It depends on which country is “my” country. I have Hungarian citizenship but almost a foreigner's view on what is happening there. The new female generation might be freer in many ways than my mother's generation, but I think that traditional gender stereotypes are still very present – even though we have to keep in mind that women and men were actually more equal in many ways under communism. The first thing many girls think about when finishing their studies is not how to start a promising career – they rather worry about whom to marry. And of course, these two concepts – career and family – are very often opposed rather than seen as compatible. I am not saying that things are not changing – but change seems to arrive rather slowly.

Austria might be a little different. Much more attention is paid to gender equality, even though things could be better – Austria's gender pay gap is, for example, one of the highest in Europe. However, as far as many of my friends (young, educated, internationally minded women) are concerned, I think that many of us are ambitious and striving for success in work. We very often discuss questions of how to reconcile work and our (future) families, and worry about how that will be possible. Our daughters will tell whether we will have been successful.

Yet another thing are public perceptions about these issues: feminists still seem to be lesbian monsters with hairy legs and armpits (i.e. not “real” women) – which of course raises many more gender stereotypes that we still have to surmount. Similarly, while gendering is for example widely applied in written German, there is still an enormous resistance to it. The same applies to gender quotas. All these small things show that there is still a lot to do and to change both on a political and on an ideological level.

9- How do you feel about gender balance issues? How does it work in your country? To what extent is the issue highlighted?

As with all examples of political discrimination, there are lots of debates and controversies around gender balance issues. Despite all criticism, however, I'm convinced that the only way to achieve gender balance is by proactive policies and quotas. Let me give you an example. In my work, I often have to look for high-level experts on a wide range of issues. Our organisation has committed itself to promoting the participation of women in these expert discussions. But when one woman after the other cancels their participation, you simply do not find any replacement anymore. I know lots of talented, intelligent, and inspiring women but they seem to disappear in the front lines of politics and the economy. How can there be just as many (or even more) women as men at university and how can the women just disappear afterwards? I think that the glass ceiling is still very strong and it will not break unless we decide to break it.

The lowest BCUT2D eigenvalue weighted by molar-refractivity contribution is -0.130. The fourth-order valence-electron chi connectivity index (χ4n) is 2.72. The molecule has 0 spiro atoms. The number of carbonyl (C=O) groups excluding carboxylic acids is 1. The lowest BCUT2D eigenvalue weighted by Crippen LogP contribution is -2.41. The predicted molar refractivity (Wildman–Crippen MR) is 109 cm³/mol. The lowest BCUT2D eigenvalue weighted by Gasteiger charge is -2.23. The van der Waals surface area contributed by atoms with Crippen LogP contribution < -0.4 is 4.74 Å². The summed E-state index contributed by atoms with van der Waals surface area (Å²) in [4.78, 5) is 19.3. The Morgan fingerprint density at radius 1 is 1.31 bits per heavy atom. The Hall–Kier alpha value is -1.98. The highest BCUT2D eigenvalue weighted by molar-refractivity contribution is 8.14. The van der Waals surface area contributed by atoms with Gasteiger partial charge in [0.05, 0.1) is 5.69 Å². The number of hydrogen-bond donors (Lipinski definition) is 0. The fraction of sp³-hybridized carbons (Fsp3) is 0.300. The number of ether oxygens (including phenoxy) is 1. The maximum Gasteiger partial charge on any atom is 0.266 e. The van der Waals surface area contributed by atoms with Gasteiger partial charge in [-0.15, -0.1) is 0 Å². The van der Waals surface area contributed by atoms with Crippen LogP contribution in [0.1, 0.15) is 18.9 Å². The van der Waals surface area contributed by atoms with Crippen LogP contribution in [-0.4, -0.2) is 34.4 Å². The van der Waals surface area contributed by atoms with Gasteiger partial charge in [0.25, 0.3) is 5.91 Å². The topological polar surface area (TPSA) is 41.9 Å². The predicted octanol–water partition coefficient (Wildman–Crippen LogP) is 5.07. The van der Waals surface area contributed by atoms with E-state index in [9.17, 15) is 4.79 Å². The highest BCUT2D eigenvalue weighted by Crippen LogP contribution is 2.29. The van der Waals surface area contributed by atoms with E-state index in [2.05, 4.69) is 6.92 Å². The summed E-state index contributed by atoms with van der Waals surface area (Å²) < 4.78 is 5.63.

As for how these things work in my country(ies), the issue is, as I've said, not uncontroversial. In Austria, all companies owned partly or entirely by the state have set the goal of including 25% women up to this year and 35% up to 2018; universities want to have 40% female professors; for public service, women are preferred when qualified equally until the line of 45% is reached. Whether or not these goals are met in practice, I think the commitment is already positive.

Hungary, as Austria, has set similar goals in accordance with EU guidelines (this might be another issue, but we often forget to mention how much of the things done in this area is connected to EU influence). However, I am personally more hesitant in believing that the numbers will be met by 2021 (the Hungarian strategy for gender equality reaches from 2010 to 2021). There are several reasons for my hesitation. First, as already mentioned, conservative gender stereotypes are still quite strong in Hungary. Second, the current government only emphasises and strengthens these stereotypes. Third, the lack of childcare facilities coupled with long maternity leave possibilities also discourage women from taking the lead.

10- Is there a European woman you admire the most and why?

Austrian Empress Maria Theresia was a woman whom everyone should admire. She not only reigned over a huge empire, but also had sixteen children. All that at a time when there weren't many women in leadership roles. There are two Commissioners today whom I admire very much. Bulgarian EU Commissioner Kristalina Georgieva is not only committed to the European cause, but also entirely dedicated to her porftolio of humanitarian aid and crisis response. She is an inspiring speaker and a strong woman. I totally support Vivianne Reding's initiatives to women on the board and her campaigns against other gender inequality issues, such as female genital mutilation.

Further reading

On Business O Feminin

On Nouvelle Europe

Sources photos: © Businessofeminin et © Peter Mayr